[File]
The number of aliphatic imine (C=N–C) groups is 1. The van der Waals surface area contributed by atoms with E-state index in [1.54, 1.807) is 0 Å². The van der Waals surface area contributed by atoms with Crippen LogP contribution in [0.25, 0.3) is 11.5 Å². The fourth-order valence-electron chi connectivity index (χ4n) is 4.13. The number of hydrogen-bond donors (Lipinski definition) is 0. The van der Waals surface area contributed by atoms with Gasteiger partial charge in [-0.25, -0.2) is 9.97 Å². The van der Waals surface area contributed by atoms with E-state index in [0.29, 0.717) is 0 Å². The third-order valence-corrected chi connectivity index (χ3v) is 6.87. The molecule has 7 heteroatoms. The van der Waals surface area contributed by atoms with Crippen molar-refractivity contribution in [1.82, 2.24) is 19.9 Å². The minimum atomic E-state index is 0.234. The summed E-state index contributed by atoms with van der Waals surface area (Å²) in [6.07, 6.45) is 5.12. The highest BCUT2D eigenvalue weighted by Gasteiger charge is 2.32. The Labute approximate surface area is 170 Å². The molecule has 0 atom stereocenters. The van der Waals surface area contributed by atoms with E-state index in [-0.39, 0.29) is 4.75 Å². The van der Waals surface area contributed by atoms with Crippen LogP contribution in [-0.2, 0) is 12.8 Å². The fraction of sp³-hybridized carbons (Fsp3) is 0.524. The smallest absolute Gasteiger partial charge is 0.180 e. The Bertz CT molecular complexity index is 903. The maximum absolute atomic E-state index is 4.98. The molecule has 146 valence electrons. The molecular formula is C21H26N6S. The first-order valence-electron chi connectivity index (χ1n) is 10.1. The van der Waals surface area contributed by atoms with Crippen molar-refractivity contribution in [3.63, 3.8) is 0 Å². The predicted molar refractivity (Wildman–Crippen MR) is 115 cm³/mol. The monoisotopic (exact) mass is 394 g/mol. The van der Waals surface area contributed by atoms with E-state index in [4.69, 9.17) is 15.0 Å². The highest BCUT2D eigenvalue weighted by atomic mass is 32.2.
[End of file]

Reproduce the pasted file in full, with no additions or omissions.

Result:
The number of aliphatic imine (C=N–C) groups is 1. The van der Waals surface area contributed by atoms with E-state index in [1.54, 1.807) is 0 Å². The van der Waals surface area contributed by atoms with Crippen LogP contribution in [0.25, 0.3) is 11.5 Å². The fourth-order valence-electron chi connectivity index (χ4n) is 4.13. The number of hydrogen-bond donors (Lipinski definition) is 0. The van der Waals surface area contributed by atoms with Gasteiger partial charge in [-0.25, -0.2) is 9.97 Å². The van der Waals surface area contributed by atoms with E-state index in [0.29, 0.717) is 0 Å². The third-order valence-corrected chi connectivity index (χ3v) is 6.87. The molecule has 7 heteroatoms. The van der Waals surface area contributed by atoms with Crippen molar-refractivity contribution in [1.82, 2.24) is 19.9 Å². The minimum atomic E-state index is 0.234. The summed E-state index contributed by atoms with van der Waals surface area (Å²) in [6.07, 6.45) is 5.12. The highest BCUT2D eigenvalue weighted by Gasteiger charge is 2.32. The Labute approximate surface area is 170 Å². The molecule has 0 atom stereocenters. The van der Waals surface area contributed by atoms with E-state index in [-0.39, 0.29) is 4.75 Å². The van der Waals surface area contributed by atoms with Crippen LogP contribution in [-0.2, 0) is 12.8 Å². The fraction of sp³-hybridized carbons (Fsp3) is 0.524. The smallest absolute Gasteiger partial charge is 0.180 e. The Bertz CT molecular complexity index is 903. The maximum absolute atomic E-state index is 4.98. The molecule has 146 valence electrons. The molecular formula is C21H26N6S. The first-order valence-electron chi connectivity index (χ1n) is 10.1. The van der Waals surface area contributed by atoms with Crippen molar-refractivity contribution in [3.63, 3.8) is 0 Å². The predicted molar refractivity (Wildman–Crippen MR) is 115 cm³/mol. The monoisotopic (exact) mass is 394 g/mol. The van der Waals surface area contributed by atoms with E-state index in [4.69, 9.17) is 15.0 Å². The highest BCUT2D eigenvalue weighted by atomic mass is 32.2.